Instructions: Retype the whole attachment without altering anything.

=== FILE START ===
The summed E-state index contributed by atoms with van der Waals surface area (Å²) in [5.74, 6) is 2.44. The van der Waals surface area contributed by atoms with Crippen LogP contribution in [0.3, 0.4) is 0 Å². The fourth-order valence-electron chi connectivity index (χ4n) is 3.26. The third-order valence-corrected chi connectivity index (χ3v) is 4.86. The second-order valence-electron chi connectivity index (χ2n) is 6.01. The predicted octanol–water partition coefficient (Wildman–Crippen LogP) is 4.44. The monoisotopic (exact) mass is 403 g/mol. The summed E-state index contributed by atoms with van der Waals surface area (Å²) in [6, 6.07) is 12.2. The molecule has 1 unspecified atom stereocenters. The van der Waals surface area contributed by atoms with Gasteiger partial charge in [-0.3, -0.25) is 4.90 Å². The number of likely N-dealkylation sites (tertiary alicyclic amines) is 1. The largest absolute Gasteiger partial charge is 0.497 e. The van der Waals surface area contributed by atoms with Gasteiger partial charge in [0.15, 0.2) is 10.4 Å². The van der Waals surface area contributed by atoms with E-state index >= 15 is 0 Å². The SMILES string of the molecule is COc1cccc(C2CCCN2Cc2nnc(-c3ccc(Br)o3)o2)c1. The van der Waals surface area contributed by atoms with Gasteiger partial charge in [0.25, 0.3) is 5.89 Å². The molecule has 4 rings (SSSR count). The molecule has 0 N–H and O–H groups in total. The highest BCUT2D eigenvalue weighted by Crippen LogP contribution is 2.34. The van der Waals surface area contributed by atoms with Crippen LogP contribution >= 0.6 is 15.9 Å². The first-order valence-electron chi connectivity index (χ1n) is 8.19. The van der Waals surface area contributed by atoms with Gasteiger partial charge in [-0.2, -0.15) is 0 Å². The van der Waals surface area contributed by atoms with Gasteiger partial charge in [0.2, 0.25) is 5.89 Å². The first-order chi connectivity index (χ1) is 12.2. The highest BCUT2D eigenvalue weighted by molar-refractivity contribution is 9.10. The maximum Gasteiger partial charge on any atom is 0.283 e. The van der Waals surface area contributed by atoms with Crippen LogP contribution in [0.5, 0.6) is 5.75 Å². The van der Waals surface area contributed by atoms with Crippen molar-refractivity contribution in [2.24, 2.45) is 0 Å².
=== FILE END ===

The summed E-state index contributed by atoms with van der Waals surface area (Å²) in [5.74, 6) is 2.44. The van der Waals surface area contributed by atoms with Crippen LogP contribution in [0.3, 0.4) is 0 Å². The fourth-order valence-electron chi connectivity index (χ4n) is 3.26. The third-order valence-corrected chi connectivity index (χ3v) is 4.86. The second-order valence-electron chi connectivity index (χ2n) is 6.01. The predicted octanol–water partition coefficient (Wildman–Crippen LogP) is 4.44. The monoisotopic (exact) mass is 403 g/mol. The summed E-state index contributed by atoms with van der Waals surface area (Å²) in [6, 6.07) is 12.2. The molecule has 1 unspecified atom stereocenters. The van der Waals surface area contributed by atoms with Gasteiger partial charge in [-0.3, -0.25) is 4.90 Å². The number of likely N-dealkylation sites (tertiary alicyclic amines) is 1. The largest absolute Gasteiger partial charge is 0.497 e. The van der Waals surface area contributed by atoms with Gasteiger partial charge in [0.15, 0.2) is 10.4 Å². The van der Waals surface area contributed by atoms with E-state index >= 15 is 0 Å². The SMILES string of the molecule is COc1cccc(C2CCCN2Cc2nnc(-c3ccc(Br)o3)o2)c1. The van der Waals surface area contributed by atoms with Gasteiger partial charge in [0.25, 0.3) is 5.89 Å². The molecule has 4 rings (SSSR count). The molecule has 0 N–H and O–H groups in total. The highest BCUT2D eigenvalue weighted by Crippen LogP contribution is 2.34. The van der Waals surface area contributed by atoms with Crippen LogP contribution >= 0.6 is 15.9 Å². The first-order valence-electron chi connectivity index (χ1n) is 8.19. The van der Waals surface area contributed by atoms with Gasteiger partial charge in [-0.2, -0.15) is 0 Å². The van der Waals surface area contributed by atoms with Gasteiger partial charge in [0.2, 0.25) is 5.89 Å². The first-order chi connectivity index (χ1) is 12.2. The highest BCUT2D eigenvalue weighted by molar-refractivity contribution is 9.10. The maximum Gasteiger partial charge on any atom is 0.283 e. The van der Waals surface area contributed by atoms with Crippen LogP contribution in [0.5, 0.6) is 5.75 Å². The van der Waals surface area contributed by atoms with Crippen molar-refractivity contribution in [2.24, 2.45) is 0 Å².